By Leo Haggerty


Week 3 is in the books for the University of South Florida.  Had a chance to get three days of interviews with USF coaches and players.

Before I start, I need to explain the featured image.  No, I was not addressing the media as the newest members of the University of South Florida athletic department.  Being that I sit in the front row, an I know that comes as no surprise there, I was asked to do the mike check and our photo journalist Matt Crisp thought it would make a good lead photo.  Good call by Matt.

Started off on Tuesday with our in person day, as usual, with HC Jeff Scott and that was followed by TE Mitchell Brinkman then WR Demarcus Gregory and DT Kelvin Pinkney in the Hall of Fame Room in the Selmon Athletic Center.  On Thursday, it was back to Zoom with OC Charlie Weis leading off with RBs Jaren Mangham then Brian Battie and concluding with Darrian Felix.  Finished off with another Zoom session on Saturday with Coach Scott and OL Brad Cecil plus LB Dwayne Boyles.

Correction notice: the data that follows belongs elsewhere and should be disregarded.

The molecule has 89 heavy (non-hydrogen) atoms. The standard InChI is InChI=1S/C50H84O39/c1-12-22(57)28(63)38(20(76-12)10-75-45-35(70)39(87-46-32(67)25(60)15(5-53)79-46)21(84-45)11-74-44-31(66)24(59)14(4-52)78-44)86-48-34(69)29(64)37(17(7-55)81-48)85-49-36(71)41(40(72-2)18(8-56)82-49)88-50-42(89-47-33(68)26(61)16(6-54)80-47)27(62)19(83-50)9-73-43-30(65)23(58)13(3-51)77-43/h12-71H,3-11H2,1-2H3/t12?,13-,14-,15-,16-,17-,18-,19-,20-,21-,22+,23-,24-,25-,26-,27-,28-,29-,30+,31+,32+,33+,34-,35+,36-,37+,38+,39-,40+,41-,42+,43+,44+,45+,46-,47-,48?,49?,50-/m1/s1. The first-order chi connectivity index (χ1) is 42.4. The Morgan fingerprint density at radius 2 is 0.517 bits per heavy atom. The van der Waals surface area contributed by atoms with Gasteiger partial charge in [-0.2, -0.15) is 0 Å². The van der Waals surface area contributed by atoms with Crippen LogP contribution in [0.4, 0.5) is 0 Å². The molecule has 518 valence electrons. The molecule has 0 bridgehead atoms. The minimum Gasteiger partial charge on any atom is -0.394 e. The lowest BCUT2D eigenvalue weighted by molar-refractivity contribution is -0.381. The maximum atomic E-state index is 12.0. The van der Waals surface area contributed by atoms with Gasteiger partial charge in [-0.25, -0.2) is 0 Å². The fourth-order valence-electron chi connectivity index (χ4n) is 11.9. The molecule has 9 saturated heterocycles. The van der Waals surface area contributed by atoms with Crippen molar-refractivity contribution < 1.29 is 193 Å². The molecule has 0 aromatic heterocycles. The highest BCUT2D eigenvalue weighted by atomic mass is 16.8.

Below are my questions of all those individuals.  Some interesting answers to say the least as you’ll see when you read them.

LH : What are your thoughts after attending the funeral of Coach Bowden?

JS : It was a celebration of life.  For me, it was awesome just to see so many players.  The last time I saw a majority of them they were 21 and 22 and 23 years old.  Now, when I walk in the room, they’re 50.  I’m glad I had my Dad there with me to help point out some names.  It was great to get back and see so many of the former players and the former coaches.  Every one of them had the same amount of respect and had different stories on the impact that Coach Bowden had on them.  It was a difficult day but it was a true celebration.  I came back and told our players that football is a priority but it shouldn’t be the priority.  You have a lot of things ahead of you.  Sometimes, we just get caught up in the here and now.  Our guys are going to all grow up and, when they get done here, will be husbands and fathers one day.  I just hope that myself and our staff can have the kind of impact that Coach Bowden and his staff had at Florida State.